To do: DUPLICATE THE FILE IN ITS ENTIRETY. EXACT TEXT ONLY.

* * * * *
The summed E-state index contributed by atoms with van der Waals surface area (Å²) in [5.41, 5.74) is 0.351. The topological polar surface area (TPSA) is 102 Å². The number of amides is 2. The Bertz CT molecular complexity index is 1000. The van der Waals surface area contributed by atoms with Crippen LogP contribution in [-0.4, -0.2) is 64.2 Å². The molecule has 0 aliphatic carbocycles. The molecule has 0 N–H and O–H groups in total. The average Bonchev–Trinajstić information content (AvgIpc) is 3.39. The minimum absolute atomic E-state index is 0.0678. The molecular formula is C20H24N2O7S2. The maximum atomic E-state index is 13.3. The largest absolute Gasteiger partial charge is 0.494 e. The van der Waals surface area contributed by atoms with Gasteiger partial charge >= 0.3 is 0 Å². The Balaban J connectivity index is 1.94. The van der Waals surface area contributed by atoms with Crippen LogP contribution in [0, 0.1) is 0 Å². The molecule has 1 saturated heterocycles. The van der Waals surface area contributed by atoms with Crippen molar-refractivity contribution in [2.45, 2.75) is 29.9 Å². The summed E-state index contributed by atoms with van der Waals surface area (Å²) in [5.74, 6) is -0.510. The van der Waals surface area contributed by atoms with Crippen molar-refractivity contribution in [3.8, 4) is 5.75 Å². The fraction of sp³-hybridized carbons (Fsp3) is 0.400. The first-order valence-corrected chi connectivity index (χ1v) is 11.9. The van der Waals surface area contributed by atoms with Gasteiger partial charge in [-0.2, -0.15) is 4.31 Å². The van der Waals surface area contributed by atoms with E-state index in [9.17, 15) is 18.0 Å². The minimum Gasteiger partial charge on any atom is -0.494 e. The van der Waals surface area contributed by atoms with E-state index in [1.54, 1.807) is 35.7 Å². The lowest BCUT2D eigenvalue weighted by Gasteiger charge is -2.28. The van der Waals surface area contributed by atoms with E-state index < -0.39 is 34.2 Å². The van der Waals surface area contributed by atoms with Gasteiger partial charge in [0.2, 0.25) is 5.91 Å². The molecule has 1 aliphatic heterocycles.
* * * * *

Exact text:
The summed E-state index contributed by atoms with van der Waals surface area (Å²) in [5.41, 5.74) is 0.351. The topological polar surface area (TPSA) is 102 Å². The number of amides is 2. The Bertz CT molecular complexity index is 1000. The van der Waals surface area contributed by atoms with Crippen LogP contribution in [-0.4, -0.2) is 64.2 Å². The molecule has 0 aliphatic carbocycles. The molecule has 0 N–H and O–H groups in total. The average Bonchev–Trinajstić information content (AvgIpc) is 3.39. The minimum absolute atomic E-state index is 0.0678. The molecular formula is C20H24N2O7S2. The maximum atomic E-state index is 13.3. The largest absolute Gasteiger partial charge is 0.494 e. The van der Waals surface area contributed by atoms with Gasteiger partial charge >= 0.3 is 0 Å². The Balaban J connectivity index is 1.94. The van der Waals surface area contributed by atoms with Crippen LogP contribution in [0, 0.1) is 0 Å². The molecule has 1 saturated heterocycles. The van der Waals surface area contributed by atoms with Crippen molar-refractivity contribution in [2.45, 2.75) is 29.9 Å². The summed E-state index contributed by atoms with van der Waals surface area (Å²) in [5.74, 6) is -0.510. The van der Waals surface area contributed by atoms with Crippen molar-refractivity contribution in [3.8, 4) is 5.75 Å². The fraction of sp³-hybridized carbons (Fsp3) is 0.400. The first-order valence-corrected chi connectivity index (χ1v) is 11.9. The van der Waals surface area contributed by atoms with Gasteiger partial charge in [-0.2, -0.15) is 4.31 Å². The van der Waals surface area contributed by atoms with E-state index in [9.17, 15) is 18.0 Å². The minimum Gasteiger partial charge on any atom is -0.494 e. The van der Waals surface area contributed by atoms with E-state index in [1.54, 1.807) is 35.7 Å². The lowest BCUT2D eigenvalue weighted by Gasteiger charge is -2.28. The van der Waals surface area contributed by atoms with E-state index < -0.39 is 34.2 Å². The van der Waals surface area contributed by atoms with Gasteiger partial charge in [0.2, 0.25) is 5.91 Å². The molecule has 1 aliphatic heterocycles.